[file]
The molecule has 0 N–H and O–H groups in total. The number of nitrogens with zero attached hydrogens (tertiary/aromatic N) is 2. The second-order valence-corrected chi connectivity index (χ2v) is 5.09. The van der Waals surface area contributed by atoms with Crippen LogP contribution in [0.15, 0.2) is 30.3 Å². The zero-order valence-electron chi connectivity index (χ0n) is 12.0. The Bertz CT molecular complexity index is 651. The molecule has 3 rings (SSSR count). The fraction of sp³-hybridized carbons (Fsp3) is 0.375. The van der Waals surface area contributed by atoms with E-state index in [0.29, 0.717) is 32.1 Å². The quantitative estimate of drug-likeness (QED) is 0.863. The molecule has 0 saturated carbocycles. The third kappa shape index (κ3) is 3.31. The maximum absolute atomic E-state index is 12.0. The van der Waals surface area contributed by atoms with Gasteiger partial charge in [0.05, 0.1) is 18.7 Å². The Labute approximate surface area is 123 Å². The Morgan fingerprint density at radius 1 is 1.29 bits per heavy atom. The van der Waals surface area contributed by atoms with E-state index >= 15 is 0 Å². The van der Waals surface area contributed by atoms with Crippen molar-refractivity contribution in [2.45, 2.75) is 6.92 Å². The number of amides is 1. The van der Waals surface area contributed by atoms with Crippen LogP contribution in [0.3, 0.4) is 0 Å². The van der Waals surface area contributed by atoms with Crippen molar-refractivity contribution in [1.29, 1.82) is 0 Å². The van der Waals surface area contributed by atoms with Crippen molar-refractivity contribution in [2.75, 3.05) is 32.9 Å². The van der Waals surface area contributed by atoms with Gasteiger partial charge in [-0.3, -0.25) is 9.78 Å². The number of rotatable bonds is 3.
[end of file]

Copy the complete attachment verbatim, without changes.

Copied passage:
The molecule has 0 N–H and O–H groups in total. The number of nitrogens with zero attached hydrogens (tertiary/aromatic N) is 2. The second-order valence-corrected chi connectivity index (χ2v) is 5.09. The van der Waals surface area contributed by atoms with Crippen LogP contribution in [0.15, 0.2) is 30.3 Å². The zero-order valence-electron chi connectivity index (χ0n) is 12.0. The Bertz CT molecular complexity index is 651. The molecule has 3 rings (SSSR count). The fraction of sp³-hybridized carbons (Fsp3) is 0.375. The van der Waals surface area contributed by atoms with E-state index in [0.29, 0.717) is 32.1 Å². The quantitative estimate of drug-likeness (QED) is 0.863. The molecule has 0 saturated carbocycles. The third kappa shape index (κ3) is 3.31. The maximum absolute atomic E-state index is 12.0. The van der Waals surface area contributed by atoms with Gasteiger partial charge in [0.05, 0.1) is 18.7 Å². The Labute approximate surface area is 123 Å². The Morgan fingerprint density at radius 1 is 1.29 bits per heavy atom. The van der Waals surface area contributed by atoms with E-state index >= 15 is 0 Å². The van der Waals surface area contributed by atoms with Crippen molar-refractivity contribution in [2.45, 2.75) is 6.92 Å². The number of amides is 1. The van der Waals surface area contributed by atoms with Crippen LogP contribution in [0.3, 0.4) is 0 Å². The van der Waals surface area contributed by atoms with Crippen molar-refractivity contribution in [1.29, 1.82) is 0 Å². The van der Waals surface area contributed by atoms with Crippen molar-refractivity contribution in [2.75, 3.05) is 32.9 Å². The van der Waals surface area contributed by atoms with Gasteiger partial charge in [-0.3, -0.25) is 9.78 Å². The number of rotatable bonds is 3.